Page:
Are the UK floods a sign of climate change? According to a recent poll, 46 percent of people think so, 27 percent think not. The invitation is to regard this as a proxy poll for a general belief in the reality of climate change, and perhaps in humankind’s key causative role in it.
But in fact, any information embedded in this poll is complicated and difficult to entangle. If any climate or weather scientists were quizzed, it seems likely that they will have gravitated, like me, towards the “undecided” category. As they have been repeating insistently and now a little wearily, no single extreme-weather event (and this one certainly qualifies as that) can yet be unequivocally attributed to climate change. This of course is manna for the climate sceptics, who use it to argue that we still don’t know if climate change is really happening, and that this uncertainty reflects a serious limitation, perhaps a fundamental flaw, of the whole basis of climate modelling. It matters little that climatologists say such extreme weather is fully consistent with what the models predict – the misguided but widespread notion that science provides “yes/no” answers to questions, decided by the data, is here proving a burden.
That situation is changing, however. As Simon Lewis points out in Nature this week, it is now becoming possible to make some definite links between specific extreme weather events and anthropogenic climate change. Such analyses are complicated and the conclusions tentative, but they already give grounds for saying a little more than merely “it’s too early to tell”.
What the flood poll really probes, however, is public perceptions about what an altered climate would mean. The effect of the floods is likely to be not so much convincing undecided voters that climate change is already upon us, but showing them what is really at stake in this temperate zone: not balmy Mediterranean-style summers, not distant news of drowned Pacific island states, but Verdun-style mud and sandbags, and images of this green and pleasant land under glittering, muddy water from horizon to horizon. We have finally got a feeling for what it might be like to live in a world a degree or two warmer, and it seems uncomfortably close to home, and not at all pleasant. Shivering east coast Americans are having a somewhat different kind of awakening.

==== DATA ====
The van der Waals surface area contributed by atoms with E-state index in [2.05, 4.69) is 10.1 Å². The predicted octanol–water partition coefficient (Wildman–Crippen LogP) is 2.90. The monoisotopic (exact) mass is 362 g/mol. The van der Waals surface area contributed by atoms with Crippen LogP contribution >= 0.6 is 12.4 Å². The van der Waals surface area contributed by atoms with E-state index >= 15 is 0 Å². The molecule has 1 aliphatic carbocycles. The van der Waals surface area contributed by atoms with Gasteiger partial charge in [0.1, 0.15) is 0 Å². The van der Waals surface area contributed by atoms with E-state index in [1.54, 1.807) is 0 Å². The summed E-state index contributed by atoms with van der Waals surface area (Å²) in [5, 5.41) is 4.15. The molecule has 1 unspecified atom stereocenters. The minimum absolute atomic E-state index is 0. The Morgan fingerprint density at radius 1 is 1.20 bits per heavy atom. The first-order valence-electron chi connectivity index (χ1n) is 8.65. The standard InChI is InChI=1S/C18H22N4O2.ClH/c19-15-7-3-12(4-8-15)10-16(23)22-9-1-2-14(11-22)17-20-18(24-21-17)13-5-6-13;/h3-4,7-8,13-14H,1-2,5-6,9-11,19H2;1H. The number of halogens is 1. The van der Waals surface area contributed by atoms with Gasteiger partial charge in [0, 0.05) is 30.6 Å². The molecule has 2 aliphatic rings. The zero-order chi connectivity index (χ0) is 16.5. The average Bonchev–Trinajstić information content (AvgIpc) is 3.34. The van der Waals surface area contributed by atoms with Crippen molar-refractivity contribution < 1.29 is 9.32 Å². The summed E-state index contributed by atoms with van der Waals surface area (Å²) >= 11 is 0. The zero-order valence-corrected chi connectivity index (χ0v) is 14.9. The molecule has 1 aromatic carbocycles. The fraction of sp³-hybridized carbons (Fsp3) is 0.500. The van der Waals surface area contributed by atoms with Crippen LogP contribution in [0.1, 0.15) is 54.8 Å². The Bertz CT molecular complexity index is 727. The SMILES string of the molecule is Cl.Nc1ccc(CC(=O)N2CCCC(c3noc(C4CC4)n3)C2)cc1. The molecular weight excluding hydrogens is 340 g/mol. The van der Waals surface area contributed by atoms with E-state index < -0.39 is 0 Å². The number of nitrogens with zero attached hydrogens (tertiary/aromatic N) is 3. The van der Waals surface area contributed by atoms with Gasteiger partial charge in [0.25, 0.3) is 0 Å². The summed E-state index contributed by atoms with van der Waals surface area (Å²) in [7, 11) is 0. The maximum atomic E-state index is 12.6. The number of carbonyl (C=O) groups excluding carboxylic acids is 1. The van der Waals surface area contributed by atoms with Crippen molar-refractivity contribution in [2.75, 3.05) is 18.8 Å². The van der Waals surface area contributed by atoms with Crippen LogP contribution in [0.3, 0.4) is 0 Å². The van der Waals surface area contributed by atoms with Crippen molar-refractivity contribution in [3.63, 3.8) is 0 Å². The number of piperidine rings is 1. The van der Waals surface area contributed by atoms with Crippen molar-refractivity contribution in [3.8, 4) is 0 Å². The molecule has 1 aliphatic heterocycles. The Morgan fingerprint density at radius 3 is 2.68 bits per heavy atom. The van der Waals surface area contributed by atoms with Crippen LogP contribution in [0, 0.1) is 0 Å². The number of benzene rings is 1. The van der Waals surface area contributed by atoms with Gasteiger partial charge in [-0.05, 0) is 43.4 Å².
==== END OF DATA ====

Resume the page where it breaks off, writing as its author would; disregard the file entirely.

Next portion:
As wake-up calls go, it is pretty mild. But it is also likely to shift perceptions, not just of what to expect but of what the social and economic consequences will be. The more intelligent, or perhaps just cannier, sceptics have ceased questioning the science or the evidence but instead contest the economics: it will cost more, they say, to mitigate climate change, for example via taxes on fossil fuels or expensive green technologies, than to accept and adapt to it. This, for example, is the line taken by the science writer Matt Ridley, who laid out his case last October in an article in the Spectator.
The Viscount Ridley, immensely wealthy Eton-educated Conservative hereditary peer whose Darwinian attitude to economics was notoriously suspended when it came to the bailout of Northern Rock under his chairmanship, is an easy villain. But the Ridley I know (slightly – we sit on the same academic advisory committee), who happens to be an exceptionally good science writer and a clever thinker, is harder to caricature. His argument – in which a warmer world results in fewer net deaths, for example, though winter hypothermia – can’t be casually waved away. The dismantling needs more care.